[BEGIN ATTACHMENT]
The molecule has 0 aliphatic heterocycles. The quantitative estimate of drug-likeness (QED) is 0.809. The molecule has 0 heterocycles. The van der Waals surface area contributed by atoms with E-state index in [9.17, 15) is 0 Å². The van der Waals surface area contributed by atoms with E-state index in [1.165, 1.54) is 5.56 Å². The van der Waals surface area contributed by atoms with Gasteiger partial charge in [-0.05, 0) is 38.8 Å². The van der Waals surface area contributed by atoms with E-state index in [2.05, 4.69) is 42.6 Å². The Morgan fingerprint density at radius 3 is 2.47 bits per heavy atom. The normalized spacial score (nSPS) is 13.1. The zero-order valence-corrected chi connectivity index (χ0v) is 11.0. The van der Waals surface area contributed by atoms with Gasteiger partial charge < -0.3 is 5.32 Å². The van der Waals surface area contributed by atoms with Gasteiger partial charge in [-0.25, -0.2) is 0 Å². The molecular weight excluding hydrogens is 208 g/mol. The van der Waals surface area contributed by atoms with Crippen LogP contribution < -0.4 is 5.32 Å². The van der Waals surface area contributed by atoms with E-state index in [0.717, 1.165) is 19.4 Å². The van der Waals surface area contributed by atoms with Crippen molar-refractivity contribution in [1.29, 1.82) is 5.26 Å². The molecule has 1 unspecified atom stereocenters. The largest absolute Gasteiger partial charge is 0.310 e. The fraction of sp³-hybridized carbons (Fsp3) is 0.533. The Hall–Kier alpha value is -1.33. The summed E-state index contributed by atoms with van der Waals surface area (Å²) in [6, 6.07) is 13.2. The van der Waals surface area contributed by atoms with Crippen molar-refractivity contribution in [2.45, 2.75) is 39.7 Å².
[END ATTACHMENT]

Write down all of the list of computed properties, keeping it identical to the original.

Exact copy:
The molecule has 0 aliphatic heterocycles. The quantitative estimate of drug-likeness (QED) is 0.809. The molecule has 0 heterocycles. The van der Waals surface area contributed by atoms with E-state index in [9.17, 15) is 0 Å². The van der Waals surface area contributed by atoms with E-state index in [1.165, 1.54) is 5.56 Å². The van der Waals surface area contributed by atoms with Gasteiger partial charge in [-0.05, 0) is 38.8 Å². The van der Waals surface area contributed by atoms with E-state index in [2.05, 4.69) is 42.6 Å². The Morgan fingerprint density at radius 3 is 2.47 bits per heavy atom. The normalized spacial score (nSPS) is 13.1. The zero-order valence-corrected chi connectivity index (χ0v) is 11.0. The van der Waals surface area contributed by atoms with Gasteiger partial charge < -0.3 is 5.32 Å². The van der Waals surface area contributed by atoms with Gasteiger partial charge in [-0.25, -0.2) is 0 Å². The molecular weight excluding hydrogens is 208 g/mol. The van der Waals surface area contributed by atoms with Crippen LogP contribution < -0.4 is 5.32 Å². The van der Waals surface area contributed by atoms with E-state index in [0.717, 1.165) is 19.4 Å². The van der Waals surface area contributed by atoms with Crippen molar-refractivity contribution in [1.29, 1.82) is 5.26 Å². The molecule has 1 unspecified atom stereocenters. The largest absolute Gasteiger partial charge is 0.310 e. The fraction of sp³-hybridized carbons (Fsp3) is 0.533. The Hall–Kier alpha value is -1.33. The summed E-state index contributed by atoms with van der Waals surface area (Å²) in [6, 6.07) is 13.2. The van der Waals surface area contributed by atoms with Crippen molar-refractivity contribution in [2.45, 2.75) is 39.7 Å².